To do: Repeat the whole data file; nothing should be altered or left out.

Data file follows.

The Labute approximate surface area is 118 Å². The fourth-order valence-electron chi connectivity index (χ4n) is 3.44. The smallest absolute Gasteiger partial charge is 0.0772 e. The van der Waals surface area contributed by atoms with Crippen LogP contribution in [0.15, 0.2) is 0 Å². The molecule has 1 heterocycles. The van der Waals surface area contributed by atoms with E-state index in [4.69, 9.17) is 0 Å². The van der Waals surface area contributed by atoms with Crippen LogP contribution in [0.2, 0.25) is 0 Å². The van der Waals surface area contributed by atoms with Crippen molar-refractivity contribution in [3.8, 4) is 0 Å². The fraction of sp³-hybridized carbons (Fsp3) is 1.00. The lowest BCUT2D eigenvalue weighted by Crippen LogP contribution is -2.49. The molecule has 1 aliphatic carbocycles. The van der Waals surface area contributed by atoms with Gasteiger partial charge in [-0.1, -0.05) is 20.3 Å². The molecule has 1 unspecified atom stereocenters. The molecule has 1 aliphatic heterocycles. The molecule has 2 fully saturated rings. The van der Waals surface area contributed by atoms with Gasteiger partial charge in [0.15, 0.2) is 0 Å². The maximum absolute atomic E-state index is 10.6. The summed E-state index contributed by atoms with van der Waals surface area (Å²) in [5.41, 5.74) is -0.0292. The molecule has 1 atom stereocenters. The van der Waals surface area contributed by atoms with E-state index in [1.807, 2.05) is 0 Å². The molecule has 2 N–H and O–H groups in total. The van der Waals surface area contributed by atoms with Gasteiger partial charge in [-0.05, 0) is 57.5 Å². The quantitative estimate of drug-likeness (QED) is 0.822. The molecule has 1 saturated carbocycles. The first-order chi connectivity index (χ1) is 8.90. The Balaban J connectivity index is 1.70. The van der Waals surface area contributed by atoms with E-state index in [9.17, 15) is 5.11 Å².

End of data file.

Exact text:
The Labute approximate surface area is 118 Å². The fourth-order valence-electron chi connectivity index (χ4n) is 3.44. The smallest absolute Gasteiger partial charge is 0.0772 e. The van der Waals surface area contributed by atoms with Crippen LogP contribution in [0.15, 0.2) is 0 Å². The molecule has 1 heterocycles. The van der Waals surface area contributed by atoms with E-state index in [4.69, 9.17) is 0 Å². The van der Waals surface area contributed by atoms with Crippen LogP contribution in [0.2, 0.25) is 0 Å². The van der Waals surface area contributed by atoms with Crippen molar-refractivity contribution in [3.8, 4) is 0 Å². The fraction of sp³-hybridized carbons (Fsp3) is 1.00. The lowest BCUT2D eigenvalue weighted by Crippen LogP contribution is -2.49. The molecule has 1 aliphatic carbocycles. The van der Waals surface area contributed by atoms with Gasteiger partial charge in [-0.1, -0.05) is 20.3 Å². The molecule has 1 unspecified atom stereocenters. The molecule has 1 aliphatic heterocycles. The molecule has 2 fully saturated rings. The van der Waals surface area contributed by atoms with Gasteiger partial charge in [0.15, 0.2) is 0 Å². The maximum absolute atomic E-state index is 10.6. The summed E-state index contributed by atoms with van der Waals surface area (Å²) in [5.41, 5.74) is -0.0292. The molecule has 1 atom stereocenters. The van der Waals surface area contributed by atoms with E-state index in [1.807, 2.05) is 0 Å². The molecule has 2 N–H and O–H groups in total. The van der Waals surface area contributed by atoms with Gasteiger partial charge in [-0.05, 0) is 57.5 Å². The quantitative estimate of drug-likeness (QED) is 0.822. The molecule has 1 saturated carbocycles. The first-order chi connectivity index (χ1) is 8.90. The Balaban J connectivity index is 1.70. The van der Waals surface area contributed by atoms with E-state index in [9.17, 15) is 5.11 Å².